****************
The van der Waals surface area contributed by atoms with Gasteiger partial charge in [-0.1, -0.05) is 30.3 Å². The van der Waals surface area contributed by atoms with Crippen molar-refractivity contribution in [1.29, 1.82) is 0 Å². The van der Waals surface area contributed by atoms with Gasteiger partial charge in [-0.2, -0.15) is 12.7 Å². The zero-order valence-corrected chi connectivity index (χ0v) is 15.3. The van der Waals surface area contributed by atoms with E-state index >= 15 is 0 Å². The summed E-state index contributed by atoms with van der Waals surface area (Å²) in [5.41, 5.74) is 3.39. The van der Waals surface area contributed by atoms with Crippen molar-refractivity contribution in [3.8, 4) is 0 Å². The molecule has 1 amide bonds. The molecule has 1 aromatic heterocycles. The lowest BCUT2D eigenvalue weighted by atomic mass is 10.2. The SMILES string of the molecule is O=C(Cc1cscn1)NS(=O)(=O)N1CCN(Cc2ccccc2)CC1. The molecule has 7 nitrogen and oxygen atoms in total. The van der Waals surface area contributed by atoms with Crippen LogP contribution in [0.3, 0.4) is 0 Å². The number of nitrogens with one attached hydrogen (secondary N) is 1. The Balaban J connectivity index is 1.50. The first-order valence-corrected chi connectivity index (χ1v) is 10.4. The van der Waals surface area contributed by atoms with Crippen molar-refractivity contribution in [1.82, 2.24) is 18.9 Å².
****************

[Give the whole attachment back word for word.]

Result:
The van der Waals surface area contributed by atoms with Gasteiger partial charge in [-0.1, -0.05) is 30.3 Å². The van der Waals surface area contributed by atoms with Crippen molar-refractivity contribution in [1.29, 1.82) is 0 Å². The van der Waals surface area contributed by atoms with Gasteiger partial charge in [-0.2, -0.15) is 12.7 Å². The zero-order valence-corrected chi connectivity index (χ0v) is 15.3. The van der Waals surface area contributed by atoms with E-state index >= 15 is 0 Å². The summed E-state index contributed by atoms with van der Waals surface area (Å²) in [5.41, 5.74) is 3.39. The van der Waals surface area contributed by atoms with Crippen molar-refractivity contribution in [3.8, 4) is 0 Å². The molecule has 1 amide bonds. The molecule has 1 aromatic heterocycles. The lowest BCUT2D eigenvalue weighted by atomic mass is 10.2. The SMILES string of the molecule is O=C(Cc1cscn1)NS(=O)(=O)N1CCN(Cc2ccccc2)CC1. The molecule has 7 nitrogen and oxygen atoms in total. The van der Waals surface area contributed by atoms with Crippen LogP contribution in [0.3, 0.4) is 0 Å². The number of nitrogens with one attached hydrogen (secondary N) is 1. The Balaban J connectivity index is 1.50. The first-order valence-corrected chi connectivity index (χ1v) is 10.4. The van der Waals surface area contributed by atoms with Crippen molar-refractivity contribution in [1.82, 2.24) is 18.9 Å².